Mayor De Blasio Doubles Down on Taxing the Rich

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The state of our two cities is... Photo: Spencer Platt/Getty Images

Mayor Bill de Blasio’s first State of the City speech had spartan production values — no rollicking salsa bands, no bags of popcorn, as in the Bloomberg years. There wasn’t any truly big “news” in the speech. Probably his most extravagant rhetorical flourish was yet another gushy introduction of his wife, Chirlane McCray.

Which is not to say today’s event was underwhelming, exactly. It’s simply that De Blasio has been declaring his central and bold goal for more than a year: to reduce the city’s inequality of income and opportunity. His 42-minute speech this afternoon, inside the seafoam green walls of the La Guardia Community College auditorium in Long Island City, attached more spokes to that hub.

Some were worthy and small-bore, like a municipal I.D. card for undocumented immigrants. Some were expansions of policies already in motion, like an increase in the number of city-subsidized jobs required to pay a higher wage. Some were sketchy promises to be filled in later — like an affordable housing blueprint that De Blasio says is due May 1, and a pledge to “reexamine” Sandy recovery programs, which would surely be helped by the mayor hiring a new parks commissioner. Some seemed like premature declarations of victory, like De Blasio’s claim to have stopped Brooklyn hospital closures.

Another major subject received only brief attention, but the tone was familiar. The more De Blasio bemoans the awful, brutal, horrendous challenge of settling the 150 — or maybe it’s 150,000,000 — open union contracts, the more I’m starting to think that he is being sly, that he’s confident the negotiations really aren’t going to be too difficult after all.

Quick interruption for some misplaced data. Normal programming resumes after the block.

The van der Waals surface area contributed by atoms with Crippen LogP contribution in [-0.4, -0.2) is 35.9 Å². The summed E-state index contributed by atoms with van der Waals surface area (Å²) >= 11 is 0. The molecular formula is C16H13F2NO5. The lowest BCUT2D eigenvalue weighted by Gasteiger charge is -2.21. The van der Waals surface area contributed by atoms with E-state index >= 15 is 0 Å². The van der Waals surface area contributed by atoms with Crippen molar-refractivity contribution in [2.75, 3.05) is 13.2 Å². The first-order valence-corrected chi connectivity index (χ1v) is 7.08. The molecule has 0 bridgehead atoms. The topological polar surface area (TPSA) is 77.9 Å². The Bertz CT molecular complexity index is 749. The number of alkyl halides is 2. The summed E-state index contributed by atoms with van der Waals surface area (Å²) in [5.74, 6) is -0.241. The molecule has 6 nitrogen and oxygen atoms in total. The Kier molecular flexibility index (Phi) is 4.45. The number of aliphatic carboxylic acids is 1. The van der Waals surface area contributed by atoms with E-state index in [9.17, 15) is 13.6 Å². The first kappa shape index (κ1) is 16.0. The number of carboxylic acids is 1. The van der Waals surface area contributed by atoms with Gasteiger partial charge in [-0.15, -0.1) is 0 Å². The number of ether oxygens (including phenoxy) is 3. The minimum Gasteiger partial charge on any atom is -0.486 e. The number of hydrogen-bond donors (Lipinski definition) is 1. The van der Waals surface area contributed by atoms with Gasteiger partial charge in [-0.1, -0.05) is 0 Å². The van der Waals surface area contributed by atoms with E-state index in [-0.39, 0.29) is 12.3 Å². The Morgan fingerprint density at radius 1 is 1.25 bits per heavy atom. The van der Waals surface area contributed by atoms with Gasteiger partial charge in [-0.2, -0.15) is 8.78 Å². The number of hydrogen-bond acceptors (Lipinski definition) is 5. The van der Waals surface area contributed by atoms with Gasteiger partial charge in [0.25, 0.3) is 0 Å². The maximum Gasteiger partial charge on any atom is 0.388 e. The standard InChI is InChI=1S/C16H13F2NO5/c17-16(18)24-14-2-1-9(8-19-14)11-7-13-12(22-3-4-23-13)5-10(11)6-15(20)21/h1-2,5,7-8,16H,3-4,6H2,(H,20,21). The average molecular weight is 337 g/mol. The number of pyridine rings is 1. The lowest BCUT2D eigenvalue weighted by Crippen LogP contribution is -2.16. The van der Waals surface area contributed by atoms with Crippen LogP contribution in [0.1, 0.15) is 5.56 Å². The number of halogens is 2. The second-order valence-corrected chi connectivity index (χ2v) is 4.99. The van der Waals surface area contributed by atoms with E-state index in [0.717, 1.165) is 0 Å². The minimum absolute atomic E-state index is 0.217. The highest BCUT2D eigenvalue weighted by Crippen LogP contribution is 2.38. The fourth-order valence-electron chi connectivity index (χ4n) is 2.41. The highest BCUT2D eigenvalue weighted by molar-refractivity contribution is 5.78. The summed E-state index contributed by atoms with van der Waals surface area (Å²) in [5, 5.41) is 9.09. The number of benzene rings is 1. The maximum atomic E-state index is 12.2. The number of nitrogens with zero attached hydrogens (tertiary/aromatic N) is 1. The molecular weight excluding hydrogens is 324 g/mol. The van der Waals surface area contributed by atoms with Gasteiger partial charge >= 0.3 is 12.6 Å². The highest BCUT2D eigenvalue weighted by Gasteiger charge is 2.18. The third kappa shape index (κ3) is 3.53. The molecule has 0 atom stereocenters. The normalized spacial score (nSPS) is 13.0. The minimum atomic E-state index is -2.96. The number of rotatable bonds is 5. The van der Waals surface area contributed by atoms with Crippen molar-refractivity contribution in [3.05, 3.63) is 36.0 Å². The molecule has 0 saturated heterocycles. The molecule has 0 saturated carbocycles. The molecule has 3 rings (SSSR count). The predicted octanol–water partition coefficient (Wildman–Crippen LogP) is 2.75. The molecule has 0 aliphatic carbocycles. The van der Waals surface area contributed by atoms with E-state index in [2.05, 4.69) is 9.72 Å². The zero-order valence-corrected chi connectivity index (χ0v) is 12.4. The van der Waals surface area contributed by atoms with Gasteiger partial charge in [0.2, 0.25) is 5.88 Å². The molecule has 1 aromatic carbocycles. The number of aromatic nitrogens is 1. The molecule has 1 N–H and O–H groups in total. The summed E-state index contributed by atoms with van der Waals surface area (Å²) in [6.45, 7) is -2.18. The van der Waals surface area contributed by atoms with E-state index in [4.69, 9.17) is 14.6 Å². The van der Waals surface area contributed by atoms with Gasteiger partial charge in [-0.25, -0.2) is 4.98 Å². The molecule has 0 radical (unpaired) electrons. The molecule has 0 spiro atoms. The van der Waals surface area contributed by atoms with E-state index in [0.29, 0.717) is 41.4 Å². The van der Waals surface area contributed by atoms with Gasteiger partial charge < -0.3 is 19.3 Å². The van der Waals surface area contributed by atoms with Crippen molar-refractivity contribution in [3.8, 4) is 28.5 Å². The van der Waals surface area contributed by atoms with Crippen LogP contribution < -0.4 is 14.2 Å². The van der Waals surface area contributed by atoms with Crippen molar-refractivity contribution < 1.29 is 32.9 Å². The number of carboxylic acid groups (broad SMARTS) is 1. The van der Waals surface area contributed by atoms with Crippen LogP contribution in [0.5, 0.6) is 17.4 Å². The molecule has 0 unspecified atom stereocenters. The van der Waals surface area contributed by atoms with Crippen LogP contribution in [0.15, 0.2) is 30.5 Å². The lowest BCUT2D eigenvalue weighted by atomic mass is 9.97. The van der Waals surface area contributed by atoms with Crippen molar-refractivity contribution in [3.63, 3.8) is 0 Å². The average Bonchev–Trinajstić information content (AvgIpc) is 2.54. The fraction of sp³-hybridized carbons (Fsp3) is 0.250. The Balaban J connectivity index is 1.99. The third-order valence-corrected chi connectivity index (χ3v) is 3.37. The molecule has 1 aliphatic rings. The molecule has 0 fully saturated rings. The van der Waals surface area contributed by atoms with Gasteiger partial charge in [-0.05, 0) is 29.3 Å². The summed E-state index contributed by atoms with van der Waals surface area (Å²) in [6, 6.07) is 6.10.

The mayor is no doubt right that the number of open contracts is “unprecedented,” and he will certainly encounter some tough bargaining. But De Blasio is not talking about layoffs, and he’s got a budget surplus that may be as much as $4 billion. Back in the bad old seventies, teachers were being axed and New York was teetering on the edge of bankruptcy. Mayor Abe Beame would have swapped crises with De Blasio in a heartbeat.

Yet today those issues were all detours. The overriding message was that De Blasio is staying tightly focused on inequality, and on his signature effort to win higher taxes on the rich to pay for expanded prekindergarten and after-school plans. Even today’s freshest proposal — to gain local control over the city’s minimum wage — is best viewed as another chip in his poker game with Governor Andrew Cuomo and the state Legislature. De Blasio seems to believe that by asking Albany to cede power on multiple fronts he increases his chances of winning the hand he cares about most, the funding of pre-K. Besides, De Blasio might eventually get the minimum wage increase anyway; it’s just that state politicians would prefer to take credit.

As De Blasio spoke in Queens, the state Senate Republican leader, Dean Skelos, was declaring that he’ll block a vote on De Blasio’s tax increase. So even if the mayor’s speech today was lacking in theatrics, the next few weeks won’t be.